Belladonna* reading sparks discussion, manifesto about poets' material needs
On Tuesday night, in what could have been the living room of Dixon Place founder Ellie Covan (her original work/live space, which was a haven for avant-garde solo performance in the 1980s and 90s, has been transformed in recent years into a multimillion-dollar theater that's stayed true to its support and development of the experimental and in-progress arts, despite its new scale), we descended upon a Belladonna* reading. So you see we're telling a story! The two readers on this (eventually) crucial fall night were Belladonna* co-founder, poet and scholar Erica Kaufman, and German poet and translator Uljana Wolf. The reading itself was tops, to say the least; and if you know the work of these two at all, that's no surprise. What was surprising was the discussion that ensued! Poets and audience members addressed questions to the readers (with mediation from Belladonna* co-founder Rachel Levitsky) about their material lives in relation to poetics. Essentially this became a larger group conversation about academia, state-supported arts in Germany vs. the States, the job market within and outside academia, its affects on actual poems, personal transparency, and the general struggle to survive as a working writer. Also considered: Why are there so many arts organizations dedicated to the practical well-being of the artist; and why the seeming lack of such assistance in the poetry world?
Cf. Fractured Atlas (first headline on their site: "Need Money for Your Art?"), NYFA, LMCC, for instance. We're not talking prizes, giant grants, and contests. All of which are great! But these orgs are a bit different, treating their respective members (some of whom, granted, are writers) as professionals (i.e., workers). There are often--comes with membership, we'll note--discounts on health insurance; workshops on grantwriting; tax and financial advice; community dialogue; information on job openings, studio space, and other resources. How to shift our poetry institutions from presentational or research-oriented (both also very necessary) to spaces in which a primary focus is the material reality of the average poet? And how does this all relate to an increasing dependency on the university for survival? A long conversation (this was a small start). Another start is the "Working Poet's Manifesto," written by Ana Božičević and published today on the Belladonna* site. She writes:
It’s hard to figure out what kind of work is appropriate for a poet. A few months ago a poet I admire wrote on a blog that a poet should not be a bureaucrat and administrator -- a poet should be a poet, live for the art. Blue collar work was not even mentioned. So, let’s see, regular jobs are unpoetic, but then I read elsewhere that teaching is even worse – academic jobs are somehow deemed “not real,” as though academia were a virtual realm like the internet but counted even less. Staying at home in a different arrangement also doesn’t seem to do a poet good – mom poets are not paid for their work of mothering and often can’t go to readings and travel, poets fortunate enough to have a private income can’t mention it lest they be dubbed trust-fund babies, itinerant poets who move from colony to colony can’t keep a boyfriend or girlfriend to save their lives, poets with government grants are sellouts. Most of you in the room have been pegged as one or the other. Prestige & stigma are doled out in a random system of poet-castes that shift & refract differingly depending on the site you’re reading, the people you’re chatting with.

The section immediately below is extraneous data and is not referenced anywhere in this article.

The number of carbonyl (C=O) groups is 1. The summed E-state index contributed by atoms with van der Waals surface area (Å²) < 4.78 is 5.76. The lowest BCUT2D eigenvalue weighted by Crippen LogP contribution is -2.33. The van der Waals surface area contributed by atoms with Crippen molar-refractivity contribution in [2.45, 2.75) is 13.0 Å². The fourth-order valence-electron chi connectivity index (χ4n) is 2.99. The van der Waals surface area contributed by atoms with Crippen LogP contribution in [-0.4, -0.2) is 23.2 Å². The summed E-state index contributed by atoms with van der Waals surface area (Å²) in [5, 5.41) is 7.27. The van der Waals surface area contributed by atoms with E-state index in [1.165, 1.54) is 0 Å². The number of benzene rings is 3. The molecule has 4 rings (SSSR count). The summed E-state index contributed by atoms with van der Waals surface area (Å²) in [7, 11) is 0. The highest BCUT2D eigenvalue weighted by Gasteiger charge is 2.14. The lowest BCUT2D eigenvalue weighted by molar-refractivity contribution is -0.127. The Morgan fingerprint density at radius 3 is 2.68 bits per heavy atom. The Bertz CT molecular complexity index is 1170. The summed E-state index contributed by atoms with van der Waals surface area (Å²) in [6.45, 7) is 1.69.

I listen and I am confused. I eat. What should I eat? I sleep – where? Does it have to be uncomfortable? Can I earn my rent or must I only accept donations, like a fortuneteller? I really don’t like being told what to do, especially by people who are not paying me. Why should a poet be a stranger to any human experience? Maybe it’s only my communist upbringing speaking. All I know is that everything is real and every work counts. Writing counts. Bricklaying counts. Pushing paper typing pouring coffee counts. Mothering counts. Everything counts and everything belongs to a poet, belongs in a poem.
What should a poem do? Auden wrote in lovely flowing lines that Poetry makes nothing happen. Maybe it’s just atomic physics, but nothing looks a whole lot like everything to me from here. How does it make you feel if you switch those two and say that Poetry makes everything happen? Now substitute Poetry for Poet: a poet makes everything happen. Now turn around and look at your friends here – isn’t it funny? It’s completely true: Aphra Behn: a spy, Marianne Moore a library assistant, Diane di Prima and Anne Waldman and Amy King teachers, Vanessa Place an attorney, Hanna Andrews an editor, E. Tracy Grinnell and Rachel Levitsky publishers – poets are making everything happen all over the place. And that means that we also change everything.